It was bound to happen, and it finally, officially did. Americans now spend more time watching content on streaming services than on the combo platter of broadcast and cable TV.
July of 2022 is when the cord cutting reached a climax, and the likes of Netflix, Peacock, Paramount+, Hulu, Disney, Apple, Amazon Prime, and others put ABC, CBS, CNN, ESPN, and Fox in their rearview mirror.
That’s not excellent news for the traditional broadcasters because the gap will only widen. In July, streaming in U.S. households represented 34.8% share of total consumption. Cable registered 34.4%, and down there in third place was broadcast at 21.6%.
So, if the streamers are starting to flex, the next big question is who will stand out in that cluttered field to take the lead. Netflix has its own set of problems with its business model, but they still get the largest share of TV viewing of all the streamers at 8%. They can thank “Stranger Things 4,” their new monster hit that garnered almost 18 billion viewing minutes just in the month of July.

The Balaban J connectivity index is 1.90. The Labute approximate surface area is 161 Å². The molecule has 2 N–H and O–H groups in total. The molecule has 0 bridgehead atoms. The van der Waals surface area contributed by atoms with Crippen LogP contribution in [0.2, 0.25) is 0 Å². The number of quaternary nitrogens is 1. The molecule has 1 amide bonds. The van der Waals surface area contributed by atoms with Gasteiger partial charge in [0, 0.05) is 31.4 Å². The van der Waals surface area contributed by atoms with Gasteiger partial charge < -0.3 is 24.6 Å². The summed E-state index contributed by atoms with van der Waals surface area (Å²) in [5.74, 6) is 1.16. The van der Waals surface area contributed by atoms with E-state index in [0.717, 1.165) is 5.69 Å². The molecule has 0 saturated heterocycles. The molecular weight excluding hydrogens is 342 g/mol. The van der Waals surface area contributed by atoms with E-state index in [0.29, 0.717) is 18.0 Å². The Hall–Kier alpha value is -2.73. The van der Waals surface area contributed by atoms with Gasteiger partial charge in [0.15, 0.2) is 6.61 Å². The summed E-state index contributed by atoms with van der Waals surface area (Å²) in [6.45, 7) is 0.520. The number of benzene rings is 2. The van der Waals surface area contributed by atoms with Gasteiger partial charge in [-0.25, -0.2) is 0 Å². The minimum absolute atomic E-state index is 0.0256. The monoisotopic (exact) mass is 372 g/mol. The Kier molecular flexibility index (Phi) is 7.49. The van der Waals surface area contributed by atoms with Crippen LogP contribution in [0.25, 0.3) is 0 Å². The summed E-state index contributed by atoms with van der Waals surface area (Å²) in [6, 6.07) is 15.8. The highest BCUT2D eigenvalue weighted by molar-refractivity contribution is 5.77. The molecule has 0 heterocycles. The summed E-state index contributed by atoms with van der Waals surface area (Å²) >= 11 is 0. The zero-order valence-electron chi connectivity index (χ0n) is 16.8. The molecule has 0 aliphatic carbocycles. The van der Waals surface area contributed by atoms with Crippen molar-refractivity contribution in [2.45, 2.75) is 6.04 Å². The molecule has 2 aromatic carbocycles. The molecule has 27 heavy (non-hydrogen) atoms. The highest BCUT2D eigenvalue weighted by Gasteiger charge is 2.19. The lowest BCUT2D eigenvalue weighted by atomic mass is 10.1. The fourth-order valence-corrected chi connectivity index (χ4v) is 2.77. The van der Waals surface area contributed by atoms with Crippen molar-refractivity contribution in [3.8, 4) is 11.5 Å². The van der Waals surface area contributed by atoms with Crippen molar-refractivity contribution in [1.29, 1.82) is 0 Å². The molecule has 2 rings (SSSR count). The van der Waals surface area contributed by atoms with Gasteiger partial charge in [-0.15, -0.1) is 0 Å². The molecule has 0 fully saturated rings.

Youtube was second at 7.3%, followed by Hulu and Amazon Prime Video.
Broadcast has something to look forward to that will change its fortunes like it always does; NFL football specifically and sports content in general. July is a lull with the major networks as they show re-runs, and it’s the deadest time of the year in the sports world.
One of the best things about streaming, when it launched, is that much of it was delivered uninterrupted by commercials. The initial revenue model relied on the subscription base monthly payments for the streaming companies, but that will undoubtedly change. Industry analysts point to a future in streaming that most definitely will include advertising. Netflix has pointed that out on their past two earnings calls with Wall Street and is currently working on how they will roll it out.